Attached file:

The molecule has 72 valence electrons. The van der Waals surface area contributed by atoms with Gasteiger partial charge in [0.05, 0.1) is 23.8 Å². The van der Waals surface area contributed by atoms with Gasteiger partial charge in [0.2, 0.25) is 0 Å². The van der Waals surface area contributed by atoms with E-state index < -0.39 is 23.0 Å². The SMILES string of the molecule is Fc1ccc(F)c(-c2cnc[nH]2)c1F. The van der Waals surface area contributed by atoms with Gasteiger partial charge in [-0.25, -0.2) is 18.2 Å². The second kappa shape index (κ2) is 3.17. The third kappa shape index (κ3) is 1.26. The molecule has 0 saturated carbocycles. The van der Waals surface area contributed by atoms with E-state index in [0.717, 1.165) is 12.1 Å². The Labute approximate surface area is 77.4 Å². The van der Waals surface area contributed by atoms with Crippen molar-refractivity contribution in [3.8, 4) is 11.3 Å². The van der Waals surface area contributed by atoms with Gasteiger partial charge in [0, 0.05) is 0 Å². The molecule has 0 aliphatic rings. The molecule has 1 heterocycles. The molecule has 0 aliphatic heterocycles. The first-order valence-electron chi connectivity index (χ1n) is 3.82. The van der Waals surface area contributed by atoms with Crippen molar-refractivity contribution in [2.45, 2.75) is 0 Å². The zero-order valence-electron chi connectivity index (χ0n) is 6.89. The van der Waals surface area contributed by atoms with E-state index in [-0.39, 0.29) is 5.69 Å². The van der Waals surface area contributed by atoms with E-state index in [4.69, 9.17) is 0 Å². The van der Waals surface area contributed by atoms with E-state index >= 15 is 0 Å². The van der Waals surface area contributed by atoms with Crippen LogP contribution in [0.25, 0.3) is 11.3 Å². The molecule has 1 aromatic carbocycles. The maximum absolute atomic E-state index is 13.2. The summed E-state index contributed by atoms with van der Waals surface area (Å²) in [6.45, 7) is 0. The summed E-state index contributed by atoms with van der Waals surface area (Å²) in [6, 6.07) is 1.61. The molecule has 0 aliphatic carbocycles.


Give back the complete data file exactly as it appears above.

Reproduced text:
The molecule has 72 valence electrons. The van der Waals surface area contributed by atoms with Gasteiger partial charge in [0.05, 0.1) is 23.8 Å². The van der Waals surface area contributed by atoms with Gasteiger partial charge in [0.2, 0.25) is 0 Å². The van der Waals surface area contributed by atoms with E-state index < -0.39 is 23.0 Å². The SMILES string of the molecule is Fc1ccc(F)c(-c2cnc[nH]2)c1F. The van der Waals surface area contributed by atoms with Gasteiger partial charge in [-0.25, -0.2) is 18.2 Å². The second kappa shape index (κ2) is 3.17. The third kappa shape index (κ3) is 1.26. The molecule has 0 saturated carbocycles. The van der Waals surface area contributed by atoms with E-state index in [0.717, 1.165) is 12.1 Å². The Labute approximate surface area is 77.4 Å². The van der Waals surface area contributed by atoms with Crippen molar-refractivity contribution in [3.8, 4) is 11.3 Å². The van der Waals surface area contributed by atoms with Gasteiger partial charge in [0, 0.05) is 0 Å². The molecule has 0 aliphatic rings. The molecule has 1 heterocycles. The molecule has 0 aliphatic heterocycles. The first-order valence-electron chi connectivity index (χ1n) is 3.82. The van der Waals surface area contributed by atoms with Crippen molar-refractivity contribution in [2.45, 2.75) is 0 Å². The zero-order valence-electron chi connectivity index (χ0n) is 6.89. The van der Waals surface area contributed by atoms with E-state index in [-0.39, 0.29) is 5.69 Å². The van der Waals surface area contributed by atoms with E-state index in [4.69, 9.17) is 0 Å². The van der Waals surface area contributed by atoms with E-state index >= 15 is 0 Å². The van der Waals surface area contributed by atoms with Crippen LogP contribution in [0.25, 0.3) is 11.3 Å². The molecule has 1 aromatic carbocycles. The maximum absolute atomic E-state index is 13.2. The summed E-state index contributed by atoms with van der Waals surface area (Å²) in [6.45, 7) is 0. The summed E-state index contributed by atoms with van der Waals surface area (Å²) in [6, 6.07) is 1.61. The molecule has 0 aliphatic carbocycles.